Author ORCID Identifier

Date Available


Year of Publication


Degree Name

Doctor of Philosophy (PhD)

Document Type

Doctoral Dissertation


Arts and Sciences



First Advisor

Dr. Patrick Mooney


The goal of this three-paper dissertation is to better understand inequalities that Latinx farmworkers endure and the ways through which these inequalities can be addressed. As such, this dissertation examines pertinent inequalities Latinx farmworkers experience in the United States, their responses to resulting hardships, and the effects that crises such as the Covid-19 pandemic have in both exacerbating hardship and expanding opportunities to challenge inequitable systems in place. This is done through an intersectional analysis of a multi-year ethnographic study conducted in Oregon’s Willamette Valley.

First, paper one, titled, “Subordinate Adaptation: Intragroup Hierarchies Among Blueberry Pickers,” explores the ways in which farmworkers working piece-rate adapt to their economic precarity under racist/racialized agricultural systems. Accordingly, findings indicate subordinate adaptation among blueberry pickers who create localized hierarchies among themselves, influenced by their marginality. These hierarchies allow farmworkers to take pride in their conditions, reframing their need to be productive as an ability to be productive. This is understood through racial terms. Unfortunately, however, these adaptations do not protect farmworkers from greater social inequalities as shown throughout the Covid-19 pandemic.

Following, paper two, titled, “Inequality Regimes: The Intersecting Inequalities Women Experience in Oregon’s Seasonal Agriculture,” identifies key mechanisms through which gender inequality it reproduced in Oregon’s seasonal crop agriculture. Mechanisms include differential employment opportunities, positions, and job security as well as a lack of facilities, resources, and protections for women. Importantly, analyzing the processes behind the reproduction of gender inequality helps illustrate the compounded hardships that women in agriculture face, especially during crises. In doing so, paper two highlights the importance of recognizing how gender inequality intersects with other systems of oppression to further affect historically marginalized women.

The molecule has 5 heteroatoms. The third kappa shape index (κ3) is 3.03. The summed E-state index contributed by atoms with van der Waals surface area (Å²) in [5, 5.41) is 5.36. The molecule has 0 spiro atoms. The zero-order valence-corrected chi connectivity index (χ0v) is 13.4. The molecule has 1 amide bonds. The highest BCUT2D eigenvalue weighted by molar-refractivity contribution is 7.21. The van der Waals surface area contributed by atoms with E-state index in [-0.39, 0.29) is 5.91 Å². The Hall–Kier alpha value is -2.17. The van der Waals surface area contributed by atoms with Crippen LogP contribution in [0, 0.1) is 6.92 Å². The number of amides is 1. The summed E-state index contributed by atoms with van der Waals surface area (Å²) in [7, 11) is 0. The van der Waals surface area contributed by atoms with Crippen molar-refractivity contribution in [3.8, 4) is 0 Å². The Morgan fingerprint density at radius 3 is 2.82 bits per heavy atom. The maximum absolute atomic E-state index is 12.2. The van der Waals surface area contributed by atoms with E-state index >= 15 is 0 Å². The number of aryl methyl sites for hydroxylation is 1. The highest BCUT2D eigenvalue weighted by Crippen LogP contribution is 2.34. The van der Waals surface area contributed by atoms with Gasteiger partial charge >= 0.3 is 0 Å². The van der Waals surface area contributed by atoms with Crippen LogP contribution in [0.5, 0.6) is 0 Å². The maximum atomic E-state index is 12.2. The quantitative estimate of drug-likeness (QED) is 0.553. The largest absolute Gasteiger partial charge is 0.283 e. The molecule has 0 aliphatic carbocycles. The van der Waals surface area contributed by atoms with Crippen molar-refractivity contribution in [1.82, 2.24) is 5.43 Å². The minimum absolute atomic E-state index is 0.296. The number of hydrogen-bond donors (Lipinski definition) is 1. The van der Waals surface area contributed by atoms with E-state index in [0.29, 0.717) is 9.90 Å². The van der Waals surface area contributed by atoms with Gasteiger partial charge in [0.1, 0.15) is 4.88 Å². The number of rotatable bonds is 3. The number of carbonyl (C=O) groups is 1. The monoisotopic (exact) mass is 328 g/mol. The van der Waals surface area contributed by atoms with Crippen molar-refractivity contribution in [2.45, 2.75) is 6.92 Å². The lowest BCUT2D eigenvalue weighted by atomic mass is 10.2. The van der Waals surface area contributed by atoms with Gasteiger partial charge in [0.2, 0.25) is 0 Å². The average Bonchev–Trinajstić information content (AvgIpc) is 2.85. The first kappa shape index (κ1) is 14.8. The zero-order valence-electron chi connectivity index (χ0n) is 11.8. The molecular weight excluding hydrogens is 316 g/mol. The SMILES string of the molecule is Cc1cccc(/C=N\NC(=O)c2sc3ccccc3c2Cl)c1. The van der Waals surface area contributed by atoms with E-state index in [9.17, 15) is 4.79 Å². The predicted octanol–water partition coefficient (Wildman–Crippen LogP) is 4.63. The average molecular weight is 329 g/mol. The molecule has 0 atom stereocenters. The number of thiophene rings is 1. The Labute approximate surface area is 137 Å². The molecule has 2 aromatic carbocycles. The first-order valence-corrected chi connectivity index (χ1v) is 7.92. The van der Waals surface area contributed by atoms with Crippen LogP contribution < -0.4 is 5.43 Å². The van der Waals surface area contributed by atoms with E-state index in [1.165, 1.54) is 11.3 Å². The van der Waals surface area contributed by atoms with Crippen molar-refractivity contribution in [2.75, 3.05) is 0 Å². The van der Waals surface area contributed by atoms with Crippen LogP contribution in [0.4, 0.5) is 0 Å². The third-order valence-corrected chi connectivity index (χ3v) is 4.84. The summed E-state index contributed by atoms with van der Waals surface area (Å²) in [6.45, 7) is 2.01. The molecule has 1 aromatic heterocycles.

Lastly, paper three, titled, “Logics of Transformation: Strategic Action in the Struggle for Farmworker Wellbeing,” takes a meso-level approach to examine modes of strategic action among community organizations responding to farmworker inequality, especially during crises. The study finds that community organizations commonly work with the state to address both immediate farmworker need and long-term farmworker interests. But while state agencies willingly collaborate with community organizations to address symptoms of inequality, the state is much more reluctant to change inequitable systems in place. This is because such change goes against capitalist agricultural interests. As such, the power and positioning of different social actors and potential opportunities for

strategic action moving forward are considered. Ultimately, this dissertation encourages its readers to join the struggle in tackling systemic inequality and creating a more just world for Latinx farmworkers in the United States.

Digital Object Identifier (DOI)

Funding Information

This research was supported by:

  • Center for Equality and Social Justice, Graduate Student Research Fellowship, University of Kentucky, 2020
  • College of Social Sciences Dean’s Competitive Fellowship, University of Kentucky, 2020
  • Lexington Herald-Leader Graduate Fellowship, University of Kentucky, 2020
  • Lyman T. Johnson Diversity Fellowship, University of Kentucky, 2022